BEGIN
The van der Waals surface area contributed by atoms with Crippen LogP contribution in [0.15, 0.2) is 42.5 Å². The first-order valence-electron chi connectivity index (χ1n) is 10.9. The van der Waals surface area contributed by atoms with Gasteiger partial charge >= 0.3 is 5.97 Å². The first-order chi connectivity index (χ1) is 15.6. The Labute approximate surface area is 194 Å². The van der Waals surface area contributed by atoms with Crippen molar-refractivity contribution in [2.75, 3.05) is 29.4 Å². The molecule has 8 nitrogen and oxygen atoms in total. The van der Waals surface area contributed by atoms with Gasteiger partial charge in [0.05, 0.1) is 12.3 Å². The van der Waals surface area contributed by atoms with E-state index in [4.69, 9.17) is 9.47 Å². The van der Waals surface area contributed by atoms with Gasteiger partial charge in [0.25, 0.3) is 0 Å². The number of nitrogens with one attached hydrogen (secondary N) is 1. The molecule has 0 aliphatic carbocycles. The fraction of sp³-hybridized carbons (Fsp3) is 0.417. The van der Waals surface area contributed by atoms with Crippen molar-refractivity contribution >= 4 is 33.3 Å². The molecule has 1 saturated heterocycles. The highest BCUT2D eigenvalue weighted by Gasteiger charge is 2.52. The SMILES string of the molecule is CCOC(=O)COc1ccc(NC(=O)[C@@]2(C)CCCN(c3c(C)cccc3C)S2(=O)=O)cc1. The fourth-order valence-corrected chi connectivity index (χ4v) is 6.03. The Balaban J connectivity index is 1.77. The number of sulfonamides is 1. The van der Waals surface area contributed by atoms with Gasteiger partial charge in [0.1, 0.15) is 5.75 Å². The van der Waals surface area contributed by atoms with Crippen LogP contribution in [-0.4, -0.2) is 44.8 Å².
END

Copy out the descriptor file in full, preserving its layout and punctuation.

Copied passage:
The van der Waals surface area contributed by atoms with Crippen LogP contribution in [0.15, 0.2) is 42.5 Å². The first-order valence-electron chi connectivity index (χ1n) is 10.9. The van der Waals surface area contributed by atoms with Gasteiger partial charge >= 0.3 is 5.97 Å². The first-order chi connectivity index (χ1) is 15.6. The Labute approximate surface area is 194 Å². The van der Waals surface area contributed by atoms with Crippen molar-refractivity contribution in [2.75, 3.05) is 29.4 Å². The molecule has 8 nitrogen and oxygen atoms in total. The van der Waals surface area contributed by atoms with Gasteiger partial charge in [0.05, 0.1) is 12.3 Å². The van der Waals surface area contributed by atoms with E-state index in [4.69, 9.17) is 9.47 Å². The van der Waals surface area contributed by atoms with Gasteiger partial charge in [0.25, 0.3) is 0 Å². The number of nitrogens with one attached hydrogen (secondary N) is 1. The molecule has 0 aliphatic carbocycles. The fraction of sp³-hybridized carbons (Fsp3) is 0.417. The van der Waals surface area contributed by atoms with Crippen molar-refractivity contribution >= 4 is 33.3 Å². The molecule has 1 saturated heterocycles. The highest BCUT2D eigenvalue weighted by Gasteiger charge is 2.52. The SMILES string of the molecule is CCOC(=O)COc1ccc(NC(=O)[C@@]2(C)CCCN(c3c(C)cccc3C)S2(=O)=O)cc1. The fourth-order valence-corrected chi connectivity index (χ4v) is 6.03. The Balaban J connectivity index is 1.77. The number of sulfonamides is 1. The van der Waals surface area contributed by atoms with Gasteiger partial charge in [0.1, 0.15) is 5.75 Å². The van der Waals surface area contributed by atoms with Crippen LogP contribution in [-0.4, -0.2) is 44.8 Å².